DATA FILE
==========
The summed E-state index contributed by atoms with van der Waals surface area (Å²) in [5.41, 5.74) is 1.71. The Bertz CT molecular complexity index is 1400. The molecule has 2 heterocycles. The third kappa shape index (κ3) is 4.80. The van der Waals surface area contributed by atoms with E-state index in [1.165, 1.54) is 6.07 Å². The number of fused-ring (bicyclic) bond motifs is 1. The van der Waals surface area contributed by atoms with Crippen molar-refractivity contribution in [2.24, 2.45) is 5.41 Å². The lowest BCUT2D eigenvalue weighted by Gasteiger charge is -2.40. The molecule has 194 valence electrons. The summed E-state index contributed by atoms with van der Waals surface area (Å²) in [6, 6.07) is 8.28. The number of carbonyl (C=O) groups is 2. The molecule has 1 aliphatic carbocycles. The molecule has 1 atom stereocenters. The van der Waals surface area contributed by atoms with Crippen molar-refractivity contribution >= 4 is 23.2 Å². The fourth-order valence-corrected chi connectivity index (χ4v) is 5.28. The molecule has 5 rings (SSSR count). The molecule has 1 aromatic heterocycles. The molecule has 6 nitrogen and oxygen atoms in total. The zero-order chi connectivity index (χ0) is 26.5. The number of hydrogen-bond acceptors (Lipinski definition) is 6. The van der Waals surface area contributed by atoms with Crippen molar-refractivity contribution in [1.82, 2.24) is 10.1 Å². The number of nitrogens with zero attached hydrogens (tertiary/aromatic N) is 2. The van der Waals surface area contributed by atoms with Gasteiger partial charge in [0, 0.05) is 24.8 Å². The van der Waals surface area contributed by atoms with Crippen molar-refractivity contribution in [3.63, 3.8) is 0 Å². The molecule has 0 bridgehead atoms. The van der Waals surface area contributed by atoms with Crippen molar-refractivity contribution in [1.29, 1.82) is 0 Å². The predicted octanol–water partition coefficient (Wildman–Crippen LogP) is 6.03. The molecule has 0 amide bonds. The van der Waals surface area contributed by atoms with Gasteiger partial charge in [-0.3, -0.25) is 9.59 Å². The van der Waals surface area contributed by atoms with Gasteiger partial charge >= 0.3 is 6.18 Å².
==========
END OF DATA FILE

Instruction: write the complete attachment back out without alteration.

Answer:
The summed E-state index contributed by atoms with van der Waals surface area (Å²) in [5.41, 5.74) is 1.71. The Bertz CT molecular complexity index is 1400. The molecule has 2 heterocycles. The third kappa shape index (κ3) is 4.80. The van der Waals surface area contributed by atoms with E-state index in [1.165, 1.54) is 6.07 Å². The number of fused-ring (bicyclic) bond motifs is 1. The van der Waals surface area contributed by atoms with Crippen molar-refractivity contribution in [2.24, 2.45) is 5.41 Å². The lowest BCUT2D eigenvalue weighted by Gasteiger charge is -2.40. The molecule has 194 valence electrons. The summed E-state index contributed by atoms with van der Waals surface area (Å²) in [6, 6.07) is 8.28. The number of carbonyl (C=O) groups is 2. The molecule has 1 aliphatic carbocycles. The molecule has 1 atom stereocenters. The van der Waals surface area contributed by atoms with Crippen molar-refractivity contribution >= 4 is 23.2 Å². The fourth-order valence-corrected chi connectivity index (χ4v) is 5.28. The molecule has 5 rings (SSSR count). The molecule has 1 aromatic heterocycles. The molecule has 6 nitrogen and oxygen atoms in total. The zero-order chi connectivity index (χ0) is 26.5. The number of hydrogen-bond acceptors (Lipinski definition) is 6. The van der Waals surface area contributed by atoms with Crippen molar-refractivity contribution in [1.82, 2.24) is 10.1 Å². The number of nitrogens with zero attached hydrogens (tertiary/aromatic N) is 2. The van der Waals surface area contributed by atoms with Gasteiger partial charge in [0, 0.05) is 24.8 Å². The van der Waals surface area contributed by atoms with Crippen molar-refractivity contribution in [3.63, 3.8) is 0 Å². The molecule has 0 bridgehead atoms. The van der Waals surface area contributed by atoms with Crippen molar-refractivity contribution in [1.29, 1.82) is 0 Å². The predicted octanol–water partition coefficient (Wildman–Crippen LogP) is 6.03. The molecule has 0 amide bonds. The van der Waals surface area contributed by atoms with Gasteiger partial charge in [-0.3, -0.25) is 9.59 Å². The van der Waals surface area contributed by atoms with Gasteiger partial charge >= 0.3 is 6.18 Å².